I'm deep in designing some new quilt patterns to go with my new line I'll be showing at the spring Quilt Market, but those have to stay secret for now! However, I thought it could be fun to share a little of what goes into the process of making a quilt pattern! I'm really not showing the part of making the actual quilts because you all know what it's like to make a quilt. This is the other part. I work on the computer first for my designing. Yup, nothing gets cut till I've thought it out. I use Electric Quilt 8 and Adobe Illustrator. I have used Illustrator for many years so I have the most comfort with that software.
I love creating colorful florals and patterns. Each collection has a personality based on the florals and colors and I try to design quilts that go along with that in some way, either with larger panels to showcase large scale prints, or shapes of blocks that speak to some thing about the main flower. The image above shows part of the process I went through with Town Square Garden for the Blushing Peonies collection. In this case I knew I wanted to do a medallion quilt with a large center panel and started with images on the upper left. Peonies having such a beautiful rounded shape so I ended up using arcs of triangles to the outside to reference the curved softness and blooms (the images on the right). After I have the structure I like, I break it down into what blocks are the most logical to make and describe in instructions.
I use Moda Bella Solids with my prints and love the range of colors that coordinate perfectly. I get a lot of use out of my Bella Solids Match Maker and color swatches. The computer allows me to try new color combinations very quickly and easily. In figuring out blocks I also do a lot of drawing and scribbling in my notebooks. Sometimes nothing beats paper to jot stuff down on!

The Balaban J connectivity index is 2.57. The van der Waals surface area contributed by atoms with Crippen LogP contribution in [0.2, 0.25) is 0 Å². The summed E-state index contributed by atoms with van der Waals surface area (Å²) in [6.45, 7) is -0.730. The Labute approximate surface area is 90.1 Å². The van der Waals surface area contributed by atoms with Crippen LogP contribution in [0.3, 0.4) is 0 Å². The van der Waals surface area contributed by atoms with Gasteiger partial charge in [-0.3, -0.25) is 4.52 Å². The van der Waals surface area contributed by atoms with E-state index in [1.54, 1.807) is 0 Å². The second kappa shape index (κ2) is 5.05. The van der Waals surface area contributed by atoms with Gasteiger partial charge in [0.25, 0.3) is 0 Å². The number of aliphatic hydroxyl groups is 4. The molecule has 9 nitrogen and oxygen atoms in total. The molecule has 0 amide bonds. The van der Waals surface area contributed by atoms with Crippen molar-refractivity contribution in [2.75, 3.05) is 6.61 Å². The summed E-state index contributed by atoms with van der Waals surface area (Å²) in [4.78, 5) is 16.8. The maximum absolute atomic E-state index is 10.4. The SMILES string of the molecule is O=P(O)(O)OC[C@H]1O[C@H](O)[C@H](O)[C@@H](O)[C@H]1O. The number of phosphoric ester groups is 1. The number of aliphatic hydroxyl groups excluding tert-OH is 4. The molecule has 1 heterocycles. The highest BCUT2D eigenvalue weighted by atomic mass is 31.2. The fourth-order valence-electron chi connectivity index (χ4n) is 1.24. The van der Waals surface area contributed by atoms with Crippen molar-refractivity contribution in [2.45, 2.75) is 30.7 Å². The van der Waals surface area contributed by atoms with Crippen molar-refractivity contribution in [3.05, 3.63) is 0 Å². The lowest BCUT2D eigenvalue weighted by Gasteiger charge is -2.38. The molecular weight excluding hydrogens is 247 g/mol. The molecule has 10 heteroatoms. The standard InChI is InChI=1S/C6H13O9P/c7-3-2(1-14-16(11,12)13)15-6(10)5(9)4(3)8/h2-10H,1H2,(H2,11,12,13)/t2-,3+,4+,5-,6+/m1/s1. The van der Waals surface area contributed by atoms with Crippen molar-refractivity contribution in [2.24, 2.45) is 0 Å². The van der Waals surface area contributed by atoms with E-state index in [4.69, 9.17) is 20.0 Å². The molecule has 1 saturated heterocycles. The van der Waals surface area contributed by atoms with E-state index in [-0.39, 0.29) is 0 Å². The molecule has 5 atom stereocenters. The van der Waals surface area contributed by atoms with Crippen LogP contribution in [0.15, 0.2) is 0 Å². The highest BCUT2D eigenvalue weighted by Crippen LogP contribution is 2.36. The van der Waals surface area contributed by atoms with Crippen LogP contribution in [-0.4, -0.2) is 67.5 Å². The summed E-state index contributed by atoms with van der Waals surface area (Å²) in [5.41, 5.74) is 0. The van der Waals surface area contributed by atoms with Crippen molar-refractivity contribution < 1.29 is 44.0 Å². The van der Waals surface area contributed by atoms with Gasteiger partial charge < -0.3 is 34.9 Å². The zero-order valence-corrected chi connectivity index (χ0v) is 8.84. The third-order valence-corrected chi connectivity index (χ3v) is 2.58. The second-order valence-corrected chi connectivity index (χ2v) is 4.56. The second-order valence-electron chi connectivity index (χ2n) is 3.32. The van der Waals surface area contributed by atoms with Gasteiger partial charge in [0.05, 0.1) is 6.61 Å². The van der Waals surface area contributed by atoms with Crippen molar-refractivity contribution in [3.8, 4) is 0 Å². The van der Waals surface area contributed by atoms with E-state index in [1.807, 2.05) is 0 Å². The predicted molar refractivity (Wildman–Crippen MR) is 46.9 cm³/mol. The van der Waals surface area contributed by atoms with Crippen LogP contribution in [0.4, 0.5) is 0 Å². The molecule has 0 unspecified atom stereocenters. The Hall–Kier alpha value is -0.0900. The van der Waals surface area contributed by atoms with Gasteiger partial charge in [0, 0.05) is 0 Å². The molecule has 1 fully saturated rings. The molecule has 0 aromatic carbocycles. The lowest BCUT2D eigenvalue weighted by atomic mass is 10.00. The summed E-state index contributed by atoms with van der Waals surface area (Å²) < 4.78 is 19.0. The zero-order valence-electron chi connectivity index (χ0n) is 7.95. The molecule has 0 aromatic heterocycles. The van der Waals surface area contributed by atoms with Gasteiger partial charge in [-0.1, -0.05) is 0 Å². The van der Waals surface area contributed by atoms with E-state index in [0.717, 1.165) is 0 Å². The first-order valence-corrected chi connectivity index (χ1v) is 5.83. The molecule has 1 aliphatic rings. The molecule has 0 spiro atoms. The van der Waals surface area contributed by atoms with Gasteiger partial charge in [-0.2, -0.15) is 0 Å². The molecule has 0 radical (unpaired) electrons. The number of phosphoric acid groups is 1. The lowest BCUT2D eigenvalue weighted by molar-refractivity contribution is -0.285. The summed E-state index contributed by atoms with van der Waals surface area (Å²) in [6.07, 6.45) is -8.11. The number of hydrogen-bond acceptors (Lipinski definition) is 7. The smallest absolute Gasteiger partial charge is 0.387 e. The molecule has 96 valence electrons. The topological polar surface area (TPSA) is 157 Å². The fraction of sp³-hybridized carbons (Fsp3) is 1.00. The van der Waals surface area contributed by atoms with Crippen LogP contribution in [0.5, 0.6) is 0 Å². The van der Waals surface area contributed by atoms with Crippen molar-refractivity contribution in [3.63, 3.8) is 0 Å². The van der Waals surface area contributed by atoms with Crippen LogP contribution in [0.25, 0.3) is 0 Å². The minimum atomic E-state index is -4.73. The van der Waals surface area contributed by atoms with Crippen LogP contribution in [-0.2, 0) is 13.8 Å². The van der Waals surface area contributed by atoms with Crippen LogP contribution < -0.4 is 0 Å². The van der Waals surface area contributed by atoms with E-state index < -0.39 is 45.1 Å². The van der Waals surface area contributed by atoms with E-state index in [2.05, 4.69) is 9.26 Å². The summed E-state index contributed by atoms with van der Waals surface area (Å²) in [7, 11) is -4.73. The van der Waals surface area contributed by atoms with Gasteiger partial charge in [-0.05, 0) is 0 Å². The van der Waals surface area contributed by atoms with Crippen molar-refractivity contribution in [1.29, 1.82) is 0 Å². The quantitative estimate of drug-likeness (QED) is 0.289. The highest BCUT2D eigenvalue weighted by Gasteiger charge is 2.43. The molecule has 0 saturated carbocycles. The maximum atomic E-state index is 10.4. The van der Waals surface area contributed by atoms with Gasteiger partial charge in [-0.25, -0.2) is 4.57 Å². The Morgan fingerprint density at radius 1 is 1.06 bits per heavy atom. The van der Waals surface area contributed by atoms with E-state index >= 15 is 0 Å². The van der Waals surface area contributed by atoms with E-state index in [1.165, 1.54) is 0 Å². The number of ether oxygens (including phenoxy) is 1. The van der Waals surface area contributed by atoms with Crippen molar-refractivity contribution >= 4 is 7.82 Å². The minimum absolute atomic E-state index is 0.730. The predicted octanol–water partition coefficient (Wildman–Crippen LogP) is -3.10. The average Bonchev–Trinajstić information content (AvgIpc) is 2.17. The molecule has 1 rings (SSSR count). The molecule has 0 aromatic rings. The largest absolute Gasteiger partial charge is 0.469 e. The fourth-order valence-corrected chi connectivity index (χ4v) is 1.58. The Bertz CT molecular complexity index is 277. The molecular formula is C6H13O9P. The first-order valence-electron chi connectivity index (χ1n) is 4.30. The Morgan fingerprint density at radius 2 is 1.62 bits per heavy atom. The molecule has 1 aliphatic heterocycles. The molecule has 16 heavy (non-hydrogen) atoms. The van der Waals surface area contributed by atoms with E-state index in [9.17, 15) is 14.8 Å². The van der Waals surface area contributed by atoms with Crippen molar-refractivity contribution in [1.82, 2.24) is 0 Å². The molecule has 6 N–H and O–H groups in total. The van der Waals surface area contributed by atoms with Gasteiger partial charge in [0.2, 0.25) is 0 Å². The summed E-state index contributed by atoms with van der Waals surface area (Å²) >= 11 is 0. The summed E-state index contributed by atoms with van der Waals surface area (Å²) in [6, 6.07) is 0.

An important part of figuring out a quilt is the size, the scale, and the math of the yardage needed. I try to design some of my patterns to utilize precuts because they are such a handy way to get a whole coordinating collection with a lot of variety without having to buy tons of yardage for that much variety. If I'm using precuts, there are some parameters I stay within for piece sizes for my blocks. To figure out my yardage, I take all the little pieces I made in Illustrator and lay them out the way I would cut them on yards of fabric, as is shown on the image above. I'm sure there are faster ways to figure this out but I'm very visual in my thinking so this way works for me.
Then there are the steps of making the actual quilts and finding out what doesn't happen the way I thought it would on the computer. I make revisions on instructions, finish quilts and photograph them (and that could be a whole different blog post).
I've got a graphic design background so I handle all the diagrams and layouts myself. The writing of the instructions is often the most challenging part for me and I try to assume people have limited knowledge of piecing. Because I am newer to this, that's the way my brain thinks- simple steps please! I use a technical editor who goes over my patterns before printing and checks my instructions, terminology, yardage and math and any mistakes in my layouts. I get the layouts revised and it's off to press!
When the patterns come back from the printer my handy helper (my dear sweet husband) and I have marathon sessions bagging patterns. The dining room table, the kitchen counters, everything gets used fill the initial larger orders. And then woosh! off they go to shops and sewing rooms!
You may have noticed coffee cups in some of the shots...yes, lots of coffee when I'm deep in pattern-land! Hope you have enjoyed this little view into my process! If you'd like to check out some of these patterns they are carried in local quilt shops and on my etsy shop. Happy sewing!!
Designer of colorful florals for Moda fabrics. Modern to transitional quilt designer. Illustrator, sewist, crafter.
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